The empathy we feel for Jake is probably due not so much to his narrative unreliability as to the style in which Hemingway presents the narrative. Jake is burned out. Different elements of the story illustrate this, but perhaps what's most significant is his outward indifference, while inwardly seething (though not expressing it) over the situations in which he finds himself. He obviously hates and resents Robert Cohn, though there is no objective reason for his doing so. Thus, his depiction of Cohn is one aspect of his unreliability as a narrator, and it does serve to show Jake in a kind of self-victimized mode. At the same time all of the story, in spite of the tensions and the atmosphere of catastrophe looming at any moment, is narrated in a matter-of-fact way that suggests how deeply alienated Jake is. And this, in turn, causes the reader to bond with him, to empathize with him as a pathetic man, a victim.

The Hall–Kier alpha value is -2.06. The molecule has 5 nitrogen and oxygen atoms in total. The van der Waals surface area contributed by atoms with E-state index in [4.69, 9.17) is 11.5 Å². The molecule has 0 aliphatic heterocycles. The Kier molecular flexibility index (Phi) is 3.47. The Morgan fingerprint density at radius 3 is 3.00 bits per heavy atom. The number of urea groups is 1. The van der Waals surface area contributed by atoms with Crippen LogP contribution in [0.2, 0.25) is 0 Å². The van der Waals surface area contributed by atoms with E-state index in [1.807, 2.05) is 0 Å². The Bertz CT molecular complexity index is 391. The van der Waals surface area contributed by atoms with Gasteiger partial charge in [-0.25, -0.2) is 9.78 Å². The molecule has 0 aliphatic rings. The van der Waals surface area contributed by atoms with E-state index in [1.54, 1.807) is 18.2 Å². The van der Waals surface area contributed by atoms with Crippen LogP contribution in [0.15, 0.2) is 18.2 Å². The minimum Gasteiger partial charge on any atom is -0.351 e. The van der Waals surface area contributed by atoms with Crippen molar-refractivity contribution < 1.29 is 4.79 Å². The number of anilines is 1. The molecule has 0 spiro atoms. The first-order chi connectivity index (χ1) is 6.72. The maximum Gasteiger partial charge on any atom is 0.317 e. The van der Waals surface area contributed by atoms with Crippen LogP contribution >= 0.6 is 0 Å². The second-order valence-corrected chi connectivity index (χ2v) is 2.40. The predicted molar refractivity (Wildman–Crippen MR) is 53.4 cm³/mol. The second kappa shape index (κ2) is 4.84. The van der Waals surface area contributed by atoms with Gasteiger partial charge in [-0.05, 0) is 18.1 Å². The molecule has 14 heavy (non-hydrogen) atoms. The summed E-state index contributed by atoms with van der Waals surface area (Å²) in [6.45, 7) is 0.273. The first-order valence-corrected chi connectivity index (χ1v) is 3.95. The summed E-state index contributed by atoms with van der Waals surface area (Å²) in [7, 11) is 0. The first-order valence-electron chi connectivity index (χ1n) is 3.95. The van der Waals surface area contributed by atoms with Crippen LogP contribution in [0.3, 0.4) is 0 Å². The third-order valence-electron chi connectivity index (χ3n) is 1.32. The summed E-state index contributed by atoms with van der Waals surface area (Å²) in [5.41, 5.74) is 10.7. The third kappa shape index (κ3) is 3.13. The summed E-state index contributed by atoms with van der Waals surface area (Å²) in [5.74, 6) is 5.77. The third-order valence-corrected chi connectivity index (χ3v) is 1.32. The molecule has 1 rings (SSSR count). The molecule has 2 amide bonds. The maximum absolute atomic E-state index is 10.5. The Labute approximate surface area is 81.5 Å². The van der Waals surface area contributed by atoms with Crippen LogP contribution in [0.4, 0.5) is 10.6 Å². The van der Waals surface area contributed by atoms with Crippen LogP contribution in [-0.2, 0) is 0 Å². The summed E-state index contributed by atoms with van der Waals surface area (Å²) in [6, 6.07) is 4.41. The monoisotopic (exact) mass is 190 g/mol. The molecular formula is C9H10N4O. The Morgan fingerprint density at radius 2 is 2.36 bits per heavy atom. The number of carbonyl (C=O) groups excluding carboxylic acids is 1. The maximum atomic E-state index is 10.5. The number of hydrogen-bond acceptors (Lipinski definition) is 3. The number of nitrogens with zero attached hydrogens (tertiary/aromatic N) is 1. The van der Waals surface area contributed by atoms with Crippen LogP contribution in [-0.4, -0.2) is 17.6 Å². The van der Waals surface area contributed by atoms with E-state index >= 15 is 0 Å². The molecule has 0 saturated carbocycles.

Jake's dysfunctional personality is shown partly in the scene where he prays in church. All evidence is that he's an agnostic, but it appears that his indifference and emotional exhaustion are such that he feels he may as well pray as do anything else.
The figure of Lady Brett Ashley looms behind Jake's distorted view of the action he narrates. She's clearly his ideal, but he paradoxically demeans her by setting up her liaison with the young bullfighter. At the close of the story we're left with the unbearable sadness of the whole situation, and (hopefully) a universal sympathy for all the characters as Brett regrettfully tells Jake that they could have had a hell of a time.